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Modeling a multiple inlet piping system

  1. Jun 29, 2017 #1
    Hello, PF!

    I’m trying to model a real piping system, which has multiple inlets and one outlet, so I can’t use Bernoulli’s equation. Instead, I’m planning to use the generalized macroscopic energy balances as shown in BSL, which allow for any number of inlets and outlets. However, first I want to make sure if my implementation of the balances is going to make sense.

    I’ve attached a diagram of the system I’m trying to model (please, excuse my drawing skills :biggrin:). I have two condensers, 2 meters above my reference level, everything else is at height zero. The tank’s inlet and outlet are both at the bottom of it. v1, P1, v4 and P4 can be measured on the field. P2 and P3 may be calculated, since both condensers have a liquid collector at the bottom, which could essentially be modeled as a tank. Therefore, I could calculate the pressure at the bottom of the collectors.

    Now, BSL proposes both a mechanical energy balance and a total energy balance for the analysis of macroscopic systems, shown here:
    [tex]\sum \left[ \left( \frac{v_1^2}{2} + gh_1 + \frac{P_1}{\rho_1} \right) w_1 \right] - \sum \left[ \left( \frac{v_2^2}{2} + gh_2 + \frac{P_2}{\rho_2} \right) w_2 \right] = - W_m + E_c + E_v[/tex]
    [tex]\sum \left[ \left( \frac{v_1^2}{2} + gh_1 + \hat{H}_1 \right) w_1 \right] - \sum \left[ \left( \frac{v_2^2}{2} + gh_2 + \hat{H}_2 \right) w_2 \right] = - W_m - Q[/tex]
    Where subscript 1 represents inlets and subscript 2 represents outlets. There's no pump inside the control system, so Wm = 0. Since the flow is incompressible, Ec = 0, and Ev represents head losses due to friction and valves, fittings, etc. As you can see in the diagram, there are significant temperature changes across the system, so I suppose both energy balances should be taken into account.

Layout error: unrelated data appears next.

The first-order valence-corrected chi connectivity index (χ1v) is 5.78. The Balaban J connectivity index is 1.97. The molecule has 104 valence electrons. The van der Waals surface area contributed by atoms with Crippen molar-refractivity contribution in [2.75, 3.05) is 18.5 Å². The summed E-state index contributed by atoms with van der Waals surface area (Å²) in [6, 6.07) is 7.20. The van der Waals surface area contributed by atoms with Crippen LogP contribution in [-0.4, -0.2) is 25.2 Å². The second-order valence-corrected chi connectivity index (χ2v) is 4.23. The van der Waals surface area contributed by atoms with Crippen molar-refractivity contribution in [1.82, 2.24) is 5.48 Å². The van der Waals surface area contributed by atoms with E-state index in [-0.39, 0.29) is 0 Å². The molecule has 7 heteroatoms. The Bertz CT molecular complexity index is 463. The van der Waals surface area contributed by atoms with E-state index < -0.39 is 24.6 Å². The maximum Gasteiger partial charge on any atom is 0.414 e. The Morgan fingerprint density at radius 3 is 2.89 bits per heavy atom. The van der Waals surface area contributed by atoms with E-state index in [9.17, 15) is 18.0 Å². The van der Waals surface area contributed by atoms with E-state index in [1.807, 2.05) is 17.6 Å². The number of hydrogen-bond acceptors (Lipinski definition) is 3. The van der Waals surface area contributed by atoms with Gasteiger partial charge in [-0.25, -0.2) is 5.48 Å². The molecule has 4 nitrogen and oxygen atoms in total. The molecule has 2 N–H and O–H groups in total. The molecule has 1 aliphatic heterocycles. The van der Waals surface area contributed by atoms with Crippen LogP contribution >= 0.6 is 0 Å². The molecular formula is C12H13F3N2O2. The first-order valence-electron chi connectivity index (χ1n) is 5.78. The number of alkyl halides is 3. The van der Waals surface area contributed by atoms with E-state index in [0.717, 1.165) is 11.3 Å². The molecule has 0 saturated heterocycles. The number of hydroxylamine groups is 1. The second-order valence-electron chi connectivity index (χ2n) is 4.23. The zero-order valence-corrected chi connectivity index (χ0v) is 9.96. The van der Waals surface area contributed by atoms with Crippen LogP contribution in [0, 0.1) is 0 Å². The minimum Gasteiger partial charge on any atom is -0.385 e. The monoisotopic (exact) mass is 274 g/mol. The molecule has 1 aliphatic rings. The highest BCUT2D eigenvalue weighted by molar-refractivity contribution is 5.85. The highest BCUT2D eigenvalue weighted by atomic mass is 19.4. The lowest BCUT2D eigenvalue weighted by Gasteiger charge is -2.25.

To summarize in a couple of questions:
    1. In order to model my system, given the necessary additional equations such as the continuity equation, is it as simple as just plugging in for inlets and outlets, and solve for the unknown variables (in the same way we model a piping system from point A to B with Bernoulli's equation)?
    2. How can I reconcile both the mechanical and total energy balances? Is it valid to use them at the same time to model the same system?

    Thanks in advance for any input!

    Attached Files:

  2. jcsd
  3. Jul 1, 2017 #2


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    I am having trouble understanding how the arrangement that you have drawn can work . You seem to have flows originating and disappearing almost at random and with no obvious system of pressure differences to cause any steady state flow at all .

    Please post a revised diagram and some more descriptive information so that we can understand this problem properly .

    Actually doing calculations for pipe work and tank systems is not usually very difficult and we can probably help you with these once we have enough information to work with .
  4. Jul 4, 2017 #3
    There's a pump upstream from point 1 and another one downstream from point 4. As I mentioned before, both velocity and pressure can be measured at points 1 and 4. What I need to find is the velocity at points 2 and 3. Point 3 seems easier to analyze, as I could model the liquid collector at the bottom of condenser 1 as a tank discharging from the bottom. I could do the same for point 2 (condenser 2), but I don't know how the flow from point 1 will affect it, or if there's any chance it could cause flooding in condenser 2.
  5. Jul 5, 2017 #4
    You would use the first equation if you want to analyze the flow part of the problem. If you wanted to get the temperature changes or the heat flows, you would use the second equation (or, better yet, the difference between the two equations).
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